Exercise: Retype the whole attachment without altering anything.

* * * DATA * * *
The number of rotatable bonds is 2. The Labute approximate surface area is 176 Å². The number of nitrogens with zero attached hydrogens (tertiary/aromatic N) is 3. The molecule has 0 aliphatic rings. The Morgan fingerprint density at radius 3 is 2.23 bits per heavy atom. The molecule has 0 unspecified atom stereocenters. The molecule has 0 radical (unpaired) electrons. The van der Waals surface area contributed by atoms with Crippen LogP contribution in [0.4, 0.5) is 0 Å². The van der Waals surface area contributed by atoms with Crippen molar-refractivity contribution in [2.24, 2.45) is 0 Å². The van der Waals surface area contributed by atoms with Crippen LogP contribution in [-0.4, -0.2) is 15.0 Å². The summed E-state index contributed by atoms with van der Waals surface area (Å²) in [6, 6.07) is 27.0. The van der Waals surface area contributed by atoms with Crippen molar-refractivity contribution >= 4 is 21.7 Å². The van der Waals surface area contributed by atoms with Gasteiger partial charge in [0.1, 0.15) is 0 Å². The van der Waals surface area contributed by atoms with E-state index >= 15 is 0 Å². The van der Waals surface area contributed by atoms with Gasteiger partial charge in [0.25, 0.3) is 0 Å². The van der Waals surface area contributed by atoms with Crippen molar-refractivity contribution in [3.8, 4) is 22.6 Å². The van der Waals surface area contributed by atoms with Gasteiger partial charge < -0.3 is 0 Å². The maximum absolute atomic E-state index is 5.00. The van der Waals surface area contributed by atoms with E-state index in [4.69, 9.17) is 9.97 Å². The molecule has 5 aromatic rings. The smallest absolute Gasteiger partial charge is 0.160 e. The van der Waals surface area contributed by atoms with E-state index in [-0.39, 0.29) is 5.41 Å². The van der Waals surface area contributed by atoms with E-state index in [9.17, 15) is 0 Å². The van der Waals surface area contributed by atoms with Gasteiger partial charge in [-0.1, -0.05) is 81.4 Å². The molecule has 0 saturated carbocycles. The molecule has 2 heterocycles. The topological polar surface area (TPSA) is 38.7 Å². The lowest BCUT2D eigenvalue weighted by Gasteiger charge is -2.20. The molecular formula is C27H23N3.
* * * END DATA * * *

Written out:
The number of rotatable bonds is 2. The Labute approximate surface area is 176 Å². The number of nitrogens with zero attached hydrogens (tertiary/aromatic N) is 3. The molecule has 0 aliphatic rings. The Morgan fingerprint density at radius 3 is 2.23 bits per heavy atom. The molecule has 0 unspecified atom stereocenters. The molecule has 0 radical (unpaired) electrons. The van der Waals surface area contributed by atoms with Crippen LogP contribution in [0.4, 0.5) is 0 Å². The van der Waals surface area contributed by atoms with Crippen molar-refractivity contribution in [2.24, 2.45) is 0 Å². The van der Waals surface area contributed by atoms with Crippen LogP contribution in [-0.4, -0.2) is 15.0 Å². The summed E-state index contributed by atoms with van der Waals surface area (Å²) in [6, 6.07) is 27.0. The van der Waals surface area contributed by atoms with Crippen molar-refractivity contribution >= 4 is 21.7 Å². The van der Waals surface area contributed by atoms with Gasteiger partial charge in [0.1, 0.15) is 0 Å². The van der Waals surface area contributed by atoms with E-state index >= 15 is 0 Å². The van der Waals surface area contributed by atoms with Gasteiger partial charge in [0.25, 0.3) is 0 Å². The van der Waals surface area contributed by atoms with Crippen molar-refractivity contribution in [3.8, 4) is 22.6 Å². The van der Waals surface area contributed by atoms with Gasteiger partial charge < -0.3 is 0 Å². The maximum absolute atomic E-state index is 5.00. The van der Waals surface area contributed by atoms with E-state index in [4.69, 9.17) is 9.97 Å². The molecule has 5 aromatic rings. The smallest absolute Gasteiger partial charge is 0.160 e. The van der Waals surface area contributed by atoms with E-state index in [-0.39, 0.29) is 5.41 Å². The van der Waals surface area contributed by atoms with E-state index in [9.17, 15) is 0 Å². The van der Waals surface area contributed by atoms with Gasteiger partial charge in [-0.1, -0.05) is 81.4 Å². The molecule has 0 saturated carbocycles. The molecule has 2 heterocycles. The topological polar surface area (TPSA) is 38.7 Å². The lowest BCUT2D eigenvalue weighted by Gasteiger charge is -2.20. The molecular formula is C27H23N3.